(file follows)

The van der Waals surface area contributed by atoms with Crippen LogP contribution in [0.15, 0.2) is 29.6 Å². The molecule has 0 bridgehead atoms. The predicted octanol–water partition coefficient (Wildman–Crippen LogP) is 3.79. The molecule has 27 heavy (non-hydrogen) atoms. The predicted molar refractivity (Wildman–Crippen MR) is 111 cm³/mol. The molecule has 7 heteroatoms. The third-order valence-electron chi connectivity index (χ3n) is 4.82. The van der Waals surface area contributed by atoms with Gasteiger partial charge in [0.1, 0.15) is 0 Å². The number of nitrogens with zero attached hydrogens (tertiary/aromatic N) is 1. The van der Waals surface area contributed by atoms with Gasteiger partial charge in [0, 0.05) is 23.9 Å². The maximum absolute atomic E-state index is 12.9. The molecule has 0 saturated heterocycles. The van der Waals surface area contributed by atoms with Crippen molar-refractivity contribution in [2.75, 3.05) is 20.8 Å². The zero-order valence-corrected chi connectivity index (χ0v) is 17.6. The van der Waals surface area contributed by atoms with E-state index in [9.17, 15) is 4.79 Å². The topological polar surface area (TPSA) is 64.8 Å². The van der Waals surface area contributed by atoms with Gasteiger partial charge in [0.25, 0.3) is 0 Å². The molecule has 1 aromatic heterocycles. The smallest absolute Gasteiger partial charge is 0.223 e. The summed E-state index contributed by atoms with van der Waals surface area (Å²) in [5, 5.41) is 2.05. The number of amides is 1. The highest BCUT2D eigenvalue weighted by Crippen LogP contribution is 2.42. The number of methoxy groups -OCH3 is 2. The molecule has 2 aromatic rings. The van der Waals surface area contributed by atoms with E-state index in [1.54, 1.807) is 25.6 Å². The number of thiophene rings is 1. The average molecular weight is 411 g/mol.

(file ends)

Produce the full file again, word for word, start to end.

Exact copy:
The van der Waals surface area contributed by atoms with Crippen LogP contribution in [0.15, 0.2) is 29.6 Å². The molecule has 0 bridgehead atoms. The predicted octanol–water partition coefficient (Wildman–Crippen LogP) is 3.79. The molecule has 27 heavy (non-hydrogen) atoms. The predicted molar refractivity (Wildman–Crippen MR) is 111 cm³/mol. The molecule has 7 heteroatoms. The third-order valence-electron chi connectivity index (χ3n) is 4.82. The van der Waals surface area contributed by atoms with Gasteiger partial charge in [0.1, 0.15) is 0 Å². The number of nitrogens with zero attached hydrogens (tertiary/aromatic N) is 1. The van der Waals surface area contributed by atoms with Gasteiger partial charge in [0, 0.05) is 23.9 Å². The maximum absolute atomic E-state index is 12.9. The molecule has 0 saturated heterocycles. The van der Waals surface area contributed by atoms with Crippen molar-refractivity contribution in [2.75, 3.05) is 20.8 Å². The zero-order valence-corrected chi connectivity index (χ0v) is 17.6. The van der Waals surface area contributed by atoms with E-state index in [9.17, 15) is 4.79 Å². The topological polar surface area (TPSA) is 64.8 Å². The van der Waals surface area contributed by atoms with Gasteiger partial charge in [0.25, 0.3) is 0 Å². The molecule has 1 aromatic heterocycles. The smallest absolute Gasteiger partial charge is 0.223 e. The summed E-state index contributed by atoms with van der Waals surface area (Å²) in [5, 5.41) is 2.05. The number of amides is 1. The highest BCUT2D eigenvalue weighted by Crippen LogP contribution is 2.42. The number of methoxy groups -OCH3 is 2. The molecule has 2 aromatic rings. The van der Waals surface area contributed by atoms with E-state index in [1.54, 1.807) is 25.6 Å². The number of thiophene rings is 1. The average molecular weight is 411 g/mol.